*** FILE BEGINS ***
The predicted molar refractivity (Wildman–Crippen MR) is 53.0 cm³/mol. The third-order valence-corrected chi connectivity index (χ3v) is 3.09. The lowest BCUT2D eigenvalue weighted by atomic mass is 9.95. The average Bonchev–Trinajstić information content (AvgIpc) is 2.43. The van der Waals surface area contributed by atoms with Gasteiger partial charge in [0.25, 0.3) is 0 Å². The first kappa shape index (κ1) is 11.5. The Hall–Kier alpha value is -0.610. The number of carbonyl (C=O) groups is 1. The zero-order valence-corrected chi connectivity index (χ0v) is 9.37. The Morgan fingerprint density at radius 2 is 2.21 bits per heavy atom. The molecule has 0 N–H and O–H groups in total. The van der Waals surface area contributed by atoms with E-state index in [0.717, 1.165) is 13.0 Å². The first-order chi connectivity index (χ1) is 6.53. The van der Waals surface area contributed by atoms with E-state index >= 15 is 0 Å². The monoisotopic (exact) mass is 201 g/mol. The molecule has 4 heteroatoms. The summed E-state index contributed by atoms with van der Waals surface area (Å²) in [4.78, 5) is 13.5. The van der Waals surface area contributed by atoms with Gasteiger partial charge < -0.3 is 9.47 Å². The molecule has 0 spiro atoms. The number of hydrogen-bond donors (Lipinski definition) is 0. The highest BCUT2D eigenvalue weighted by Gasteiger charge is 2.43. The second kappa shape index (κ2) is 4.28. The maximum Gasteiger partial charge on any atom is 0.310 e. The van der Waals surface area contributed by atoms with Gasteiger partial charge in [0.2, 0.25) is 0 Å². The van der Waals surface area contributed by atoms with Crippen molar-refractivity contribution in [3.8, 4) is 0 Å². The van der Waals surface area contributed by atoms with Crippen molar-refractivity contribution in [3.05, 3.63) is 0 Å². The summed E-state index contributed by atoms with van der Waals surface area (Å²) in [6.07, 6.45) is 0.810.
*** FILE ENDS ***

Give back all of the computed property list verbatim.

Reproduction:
The predicted molar refractivity (Wildman–Crippen MR) is 53.0 cm³/mol. The third-order valence-corrected chi connectivity index (χ3v) is 3.09. The lowest BCUT2D eigenvalue weighted by atomic mass is 9.95. The average Bonchev–Trinajstić information content (AvgIpc) is 2.43. The van der Waals surface area contributed by atoms with Gasteiger partial charge in [0.25, 0.3) is 0 Å². The first kappa shape index (κ1) is 11.5. The Hall–Kier alpha value is -0.610. The number of carbonyl (C=O) groups is 1. The zero-order valence-corrected chi connectivity index (χ0v) is 9.37. The Morgan fingerprint density at radius 2 is 2.21 bits per heavy atom. The molecule has 0 N–H and O–H groups in total. The van der Waals surface area contributed by atoms with E-state index in [0.717, 1.165) is 13.0 Å². The first-order chi connectivity index (χ1) is 6.53. The van der Waals surface area contributed by atoms with E-state index >= 15 is 0 Å². The monoisotopic (exact) mass is 201 g/mol. The molecule has 4 heteroatoms. The summed E-state index contributed by atoms with van der Waals surface area (Å²) in [4.78, 5) is 13.5. The van der Waals surface area contributed by atoms with Gasteiger partial charge < -0.3 is 9.47 Å². The molecule has 0 spiro atoms. The number of hydrogen-bond donors (Lipinski definition) is 0. The highest BCUT2D eigenvalue weighted by Gasteiger charge is 2.43. The second kappa shape index (κ2) is 4.28. The maximum Gasteiger partial charge on any atom is 0.310 e. The van der Waals surface area contributed by atoms with Gasteiger partial charge in [0.2, 0.25) is 0 Å². The van der Waals surface area contributed by atoms with Crippen molar-refractivity contribution in [3.8, 4) is 0 Å². The van der Waals surface area contributed by atoms with Crippen molar-refractivity contribution in [3.05, 3.63) is 0 Å². The summed E-state index contributed by atoms with van der Waals surface area (Å²) in [6.07, 6.45) is 0.810.